Saturday, October 6, 2012

Archaeology




Thanks to time and seismic activity, the urban strata of Naples exist at various levels. The new subway station by the Castel Nuovo has been under construction for eight years because they keep finding Roman ships down there. You can see Roman avenues from glass bottom boats in the bay, and there is a Greek city on view under the Duomo. I was urged not to miss it, or the Museo Archeologico Nazionale, or Pompeii, and yet I managed to miss all of them. I kept arriving everywhere too late or on the wrong day. Lisa Norall and I made tentative plans to go to Herculaneum, but I was frankly glad that we ended up having lunch at her house in Posillipo instead.

Days were consumed walking around the city looking at walls and doorways, hopping on a bus or a metro when my feet got tired. 









If my landlord had not pointed it out, I wouldn’t have noticed that the undersides of these strange granite punts on the facade of Gesu Nuovo are etched with Aramaic letters. 


(It is now thought that they correspond to notes on a scale: "Read from right to left and bottom to top, the coded engraved notes form a 45-minute concert for stringed instruments." -- http://news.discovery.com/history/renaissance-score-engraved-in-churchs-exterior.html)


I would have canceled my side trip to the Amalfi coast in favor of more walking around but my apartment had already been spoken for. So I got up early and took a couple of buses to Ravello, an immaculately preserved tourist village 5 or 6 km above the Mediterranean. Principal products: limoncello, hideous ceramic plates, and jaw-dropping views. Accordingly, it’s jammed--even in October--with aussies, brits, krauts, and yanks. I felt like I must have been the only person under 60 who wasn’t selling or cleaning anything. Lisa N. had recommended a hike from Ravello to Amalfi—down a gorge called the Valle della Ferriere, past an abandoned paper mill. That's my kind of ruin.

The descent begins with a series of olive-lined staircases.


Occasionally, you have to walk along the road to find the next staircase. I got confused a few times about whether to go up or down.


After a while, it became impossible to ignore a pair of German tourists who were obviously following the same route. We arrived at the village of Pontone along with a coach full of brits, and I thought I'd lost them in the crowd, but they were right behind me when found my way to the descending path. We were on a scrabbly trail now, with goat droppings, wild oregano, blankets of cyclamen.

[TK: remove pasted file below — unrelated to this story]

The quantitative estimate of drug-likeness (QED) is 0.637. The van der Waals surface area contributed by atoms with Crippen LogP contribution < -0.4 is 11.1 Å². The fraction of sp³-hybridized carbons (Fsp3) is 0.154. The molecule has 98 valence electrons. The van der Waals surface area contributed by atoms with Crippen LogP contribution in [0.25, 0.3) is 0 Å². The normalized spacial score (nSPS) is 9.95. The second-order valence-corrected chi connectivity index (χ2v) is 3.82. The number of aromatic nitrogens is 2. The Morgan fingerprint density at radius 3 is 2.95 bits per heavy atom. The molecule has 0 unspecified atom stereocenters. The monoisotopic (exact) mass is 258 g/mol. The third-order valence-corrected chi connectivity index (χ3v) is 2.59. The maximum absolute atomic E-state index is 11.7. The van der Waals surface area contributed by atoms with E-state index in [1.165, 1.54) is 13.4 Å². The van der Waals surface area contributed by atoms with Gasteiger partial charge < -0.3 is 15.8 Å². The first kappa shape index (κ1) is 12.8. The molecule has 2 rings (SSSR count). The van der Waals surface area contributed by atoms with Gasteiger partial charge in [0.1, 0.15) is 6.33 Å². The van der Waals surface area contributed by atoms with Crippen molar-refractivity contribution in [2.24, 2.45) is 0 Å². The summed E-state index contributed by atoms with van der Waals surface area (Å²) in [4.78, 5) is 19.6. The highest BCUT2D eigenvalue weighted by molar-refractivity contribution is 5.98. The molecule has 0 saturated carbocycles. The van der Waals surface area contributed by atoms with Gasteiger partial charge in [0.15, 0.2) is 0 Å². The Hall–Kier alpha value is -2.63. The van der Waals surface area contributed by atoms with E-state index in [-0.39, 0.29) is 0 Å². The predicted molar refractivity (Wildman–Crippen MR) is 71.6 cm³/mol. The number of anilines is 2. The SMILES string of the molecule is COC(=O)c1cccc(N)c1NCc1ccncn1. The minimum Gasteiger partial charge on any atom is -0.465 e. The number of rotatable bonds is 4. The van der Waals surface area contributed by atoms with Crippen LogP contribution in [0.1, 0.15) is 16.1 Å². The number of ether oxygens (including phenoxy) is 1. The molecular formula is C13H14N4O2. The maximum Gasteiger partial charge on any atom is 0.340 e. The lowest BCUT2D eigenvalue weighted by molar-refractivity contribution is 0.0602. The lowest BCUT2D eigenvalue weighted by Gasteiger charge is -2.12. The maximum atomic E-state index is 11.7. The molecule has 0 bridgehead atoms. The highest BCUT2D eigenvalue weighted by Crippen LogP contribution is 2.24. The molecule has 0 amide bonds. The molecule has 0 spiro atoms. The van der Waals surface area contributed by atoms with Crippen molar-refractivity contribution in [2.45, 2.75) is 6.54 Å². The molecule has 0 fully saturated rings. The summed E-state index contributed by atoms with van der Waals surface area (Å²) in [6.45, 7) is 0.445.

We plunged into a wooded gorge. I started seeing ruins.




I wanted to be alone now. “I think I’ll stop and have my lunch now,” I said, but Ulrike and Bernhard were staunch companions. They sat with me while I ate, and we headed off again.

Seeing a waterfall, I told them I wanted to explore. Possibly bathe, or even nap.


Finally I was alone.



My kinda ruins.






I emerged from the woods into a landscape of terraced gardens. New settlements appeared alongside the foundations of old buildings.



The only thing I wanted from Amalfi was a dip in the sea. It must have been a lovely seaside resort once. It’s 90% honky-tonk now--which, in Italy, means you can buy a barbecue apron with Mussolini on it. 


They charge 50 cents to use the public toilet, but a guy renting beach chairs let me change in his shed. The bathers were a nice older crowd. Mostly Italians, I think.


I missed the direct bus Naples in the morning, so I had to go south to Salerno and catch the commuter train. Salerno seemed like a good spot. The train station was grimy and slightly menacing. A skinny teenage boy sat next to me and teetered on the verge of a nod for a while before disembarking in some anonymous stucco town. Vesuvius, that Clare Quilty of landmasses, stayed with us for the last hour.



The train followed the coast through the hard-looking exurbs of Naples. I spotted a few lonely souls sunbathing on the greasy rocks or even standing waist-deep in the caf√© au lait foam. Too tired and dreamy to take out my camera, though. It was a fabulous ride, and it only cost 4 euros. Oh, and I made it to Pompei(i) after all.








1 comment:

  1. Really great. Hard to shake a good German. Surprised you managed it.

    ReplyDelete